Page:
Tuesday, December 18, 2012
In the wake of the CT shootings, there's been a lot of talk about gun control. I'm surprised we've gone this long and no one's mentioned video games yet. (UPDATE: I wrote too soon. Thanks Fox News. Stay classy.) I see a lot of people calling for action, but not a lot of viable solutions proposed (mostly people saying the 2nd amendment has become obsolete, ban all guns, gun control is a joke, disband the NRA and their lobbying ways, etc.). There's a solution I've thought of that's viable for everyone. It minimizes the possibility of a high body count due to someone mentally ill going Columbine and keeps the second amendment intact for everyone. We don't need to ban guns. In fact, everyone who wants one can get a gun.
You get one gun. Ever. (And it's obviously not free, you have to pay for it). If it doesn't work, you can trade it in, like a video game. Reasons to own a gun include A) hunting B) home self-defense. For those, you only ever need one gun. A person can only hold one gun at a time anyway. And in those incidents, you're only ever going to need one.
One gun per person. For all time. And that gun is registered to you -- no filing serial numbers off. Your gun is always yours and you are responsible for it. If someone else fires your gun, that's a paddlin'. It'd be great if you could DNA encode it so only you can fire it. I think that technology might be here already, but it might be expensive.
That fulfills the second amendment (or interpretation of it). Everyone gets the right to bear arms, if they want to. And if you've got enough people with guns, you should be able to form a militia.
Of course, there's a remaining question: if you can only have one gun, which gun should it be? That's a good question, and keep in mind, all I really know about guns is what I've learned from video games. If you're a hunter, I guess you can pick a hunting gun. Maybe you want your spouse to have the self-defense gun. Now self-defense, I figure you can pick one of two. Either a basic, reliable handgun, like a glock (or whatever cops recommend). Or you can use a pump-action shotgun.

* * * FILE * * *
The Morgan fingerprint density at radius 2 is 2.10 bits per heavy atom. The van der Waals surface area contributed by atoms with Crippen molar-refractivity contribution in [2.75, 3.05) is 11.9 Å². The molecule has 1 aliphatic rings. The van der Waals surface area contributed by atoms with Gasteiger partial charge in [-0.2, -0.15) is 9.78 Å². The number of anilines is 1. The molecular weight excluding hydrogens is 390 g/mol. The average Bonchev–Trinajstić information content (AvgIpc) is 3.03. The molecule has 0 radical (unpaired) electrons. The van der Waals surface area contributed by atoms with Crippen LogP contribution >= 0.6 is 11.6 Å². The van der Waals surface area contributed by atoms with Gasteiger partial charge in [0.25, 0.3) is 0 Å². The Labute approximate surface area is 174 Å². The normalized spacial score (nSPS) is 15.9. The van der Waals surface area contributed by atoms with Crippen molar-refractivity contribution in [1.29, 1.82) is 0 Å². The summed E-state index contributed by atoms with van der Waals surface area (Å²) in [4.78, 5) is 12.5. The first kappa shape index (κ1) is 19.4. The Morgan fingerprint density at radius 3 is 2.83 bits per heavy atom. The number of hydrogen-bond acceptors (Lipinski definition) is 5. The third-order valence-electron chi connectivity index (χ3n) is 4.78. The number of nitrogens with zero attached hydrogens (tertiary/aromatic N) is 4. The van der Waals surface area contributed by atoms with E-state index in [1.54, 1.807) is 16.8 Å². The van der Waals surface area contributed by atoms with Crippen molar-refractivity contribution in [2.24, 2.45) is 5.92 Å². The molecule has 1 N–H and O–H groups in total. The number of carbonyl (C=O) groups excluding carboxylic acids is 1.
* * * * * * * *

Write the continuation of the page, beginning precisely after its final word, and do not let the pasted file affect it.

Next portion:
This is from Adam Carolla, featured in his book "In Fifty Years, We'll All Be Chicks". This is his philosophy of self-defense, but I'm repeating it here, because it's interesting. He proposes that the only gun you ever need is a pump-action shotgun. When you hear that click, you know whoever's home you're invading means business. For extra intimidation, the first round is a blank. If the guy still calls your bluff, then the second round is rock salt. It's non-lethal, but should make an impact, assuming he's not wearing body armor. If the guy (or guys) continue to attempt intrusion after that, then "whoever it is is hell-bent on hurting me or my family, and the rest of the rounds are live." I think that's fair enough for self-defense.
If you want to hunt, you can either use the gun you have or maybe you can rent a gun, like bowling shoes. I understand target shooting can be a fun sport. No problem with that. But there are certain guns you target shoot with and assault rifles aren't one of them.
If you want them for historical reasons or mechanical reasons, they must be decommissioned, or somehow made inactive (I don't know how guns work, sorry. I assume they don't have batteries). I'm not too worried about these because A) they're old and probably don't work B) anyone interested in them for these reasons is not likely to shoot up a school.
Some people say there's no reason to regulate guns, because people who want one will get one. You're just creating a black market for it. There's a black market for C4 and snuff films too, doesn't mean people are blowing up malls or watching murder on the cineplex. It's the not the issue of "I can get a gun: Y/N", it's the ease of getting one. Before Napster, getting free music was hard. You had to trade cassette tapes, CDs. You had to tape off the radio with some DJ yakking in front or back of the song. You had to hold a tape recorder up to the TV. And the quality was awful. Now we've got torrents and direct connects, and it's damn easy. The easier it is to do, the more people will do it.
Now this topic is all about gun control, but in my opinion, I think the bigger and less controversial problem is dealing with the mentally ill. I have a brother-in-law doctor who's been saying there's been problems with mentally ill since before 2000. I've seen 20/20 news features where mentally ill are simply put back on the streets because there's no room for them. I know mental illness is impossible to measure, so it's not an exact science, hence the new edition of the DSM-IV that everyone's in arms about (it eliminates Asperger's, and there are about 500 types of autism). It's not that these people can't be identified, it's that the help they need isn't being provided. I shudder to think what I'd be like without my medication.